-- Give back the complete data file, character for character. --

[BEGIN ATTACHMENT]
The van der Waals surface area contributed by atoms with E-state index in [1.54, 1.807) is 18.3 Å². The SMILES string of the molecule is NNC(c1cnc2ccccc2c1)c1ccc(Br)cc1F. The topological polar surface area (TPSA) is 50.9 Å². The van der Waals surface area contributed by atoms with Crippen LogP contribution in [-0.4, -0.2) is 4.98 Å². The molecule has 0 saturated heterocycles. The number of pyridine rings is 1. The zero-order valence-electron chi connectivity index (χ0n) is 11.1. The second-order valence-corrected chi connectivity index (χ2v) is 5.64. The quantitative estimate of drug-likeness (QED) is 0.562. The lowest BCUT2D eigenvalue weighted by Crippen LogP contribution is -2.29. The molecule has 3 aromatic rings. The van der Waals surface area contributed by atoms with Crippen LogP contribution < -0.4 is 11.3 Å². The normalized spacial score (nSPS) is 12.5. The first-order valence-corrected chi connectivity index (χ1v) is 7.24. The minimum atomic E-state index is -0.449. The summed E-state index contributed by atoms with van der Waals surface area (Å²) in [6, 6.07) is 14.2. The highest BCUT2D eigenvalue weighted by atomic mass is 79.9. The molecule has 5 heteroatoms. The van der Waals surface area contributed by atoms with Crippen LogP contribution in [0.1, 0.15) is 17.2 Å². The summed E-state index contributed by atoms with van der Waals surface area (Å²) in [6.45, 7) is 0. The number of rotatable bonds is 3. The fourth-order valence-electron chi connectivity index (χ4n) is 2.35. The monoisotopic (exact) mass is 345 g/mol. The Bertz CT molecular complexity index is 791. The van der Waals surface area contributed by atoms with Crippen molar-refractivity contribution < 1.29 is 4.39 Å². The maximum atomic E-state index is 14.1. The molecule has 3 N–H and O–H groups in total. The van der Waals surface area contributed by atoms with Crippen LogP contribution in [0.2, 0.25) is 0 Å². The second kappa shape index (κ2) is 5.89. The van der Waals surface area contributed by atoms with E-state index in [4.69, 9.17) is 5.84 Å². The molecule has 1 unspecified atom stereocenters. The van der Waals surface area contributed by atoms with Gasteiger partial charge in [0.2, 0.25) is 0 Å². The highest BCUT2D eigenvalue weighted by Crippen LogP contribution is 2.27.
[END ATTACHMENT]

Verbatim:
The van der Waals surface area contributed by atoms with E-state index in [1.54, 1.807) is 18.3 Å². The SMILES string of the molecule is NNC(c1cnc2ccccc2c1)c1ccc(Br)cc1F. The topological polar surface area (TPSA) is 50.9 Å². The van der Waals surface area contributed by atoms with Crippen LogP contribution in [-0.4, -0.2) is 4.98 Å². The molecule has 0 saturated heterocycles. The number of pyridine rings is 1. The zero-order valence-electron chi connectivity index (χ0n) is 11.1. The second-order valence-corrected chi connectivity index (χ2v) is 5.64. The quantitative estimate of drug-likeness (QED) is 0.562. The lowest BCUT2D eigenvalue weighted by Crippen LogP contribution is -2.29. The molecule has 3 aromatic rings. The van der Waals surface area contributed by atoms with Crippen LogP contribution < -0.4 is 11.3 Å². The normalized spacial score (nSPS) is 12.5. The first-order valence-corrected chi connectivity index (χ1v) is 7.24. The minimum atomic E-state index is -0.449. The summed E-state index contributed by atoms with van der Waals surface area (Å²) in [6, 6.07) is 14.2. The highest BCUT2D eigenvalue weighted by atomic mass is 79.9. The molecule has 5 heteroatoms. The van der Waals surface area contributed by atoms with Crippen LogP contribution in [0.1, 0.15) is 17.2 Å². The summed E-state index contributed by atoms with van der Waals surface area (Å²) in [6.45, 7) is 0. The number of rotatable bonds is 3. The fourth-order valence-electron chi connectivity index (χ4n) is 2.35. The monoisotopic (exact) mass is 345 g/mol. The Bertz CT molecular complexity index is 791. The van der Waals surface area contributed by atoms with Crippen molar-refractivity contribution < 1.29 is 4.39 Å². The maximum atomic E-state index is 14.1. The molecule has 3 N–H and O–H groups in total. The van der Waals surface area contributed by atoms with Crippen LogP contribution in [0.2, 0.25) is 0 Å². The second kappa shape index (κ2) is 5.89. The van der Waals surface area contributed by atoms with E-state index in [4.69, 9.17) is 5.84 Å². The molecule has 1 unspecified atom stereocenters. The van der Waals surface area contributed by atoms with Gasteiger partial charge in [0.2, 0.25) is 0 Å². The highest BCUT2D eigenvalue weighted by Crippen LogP contribution is 2.27.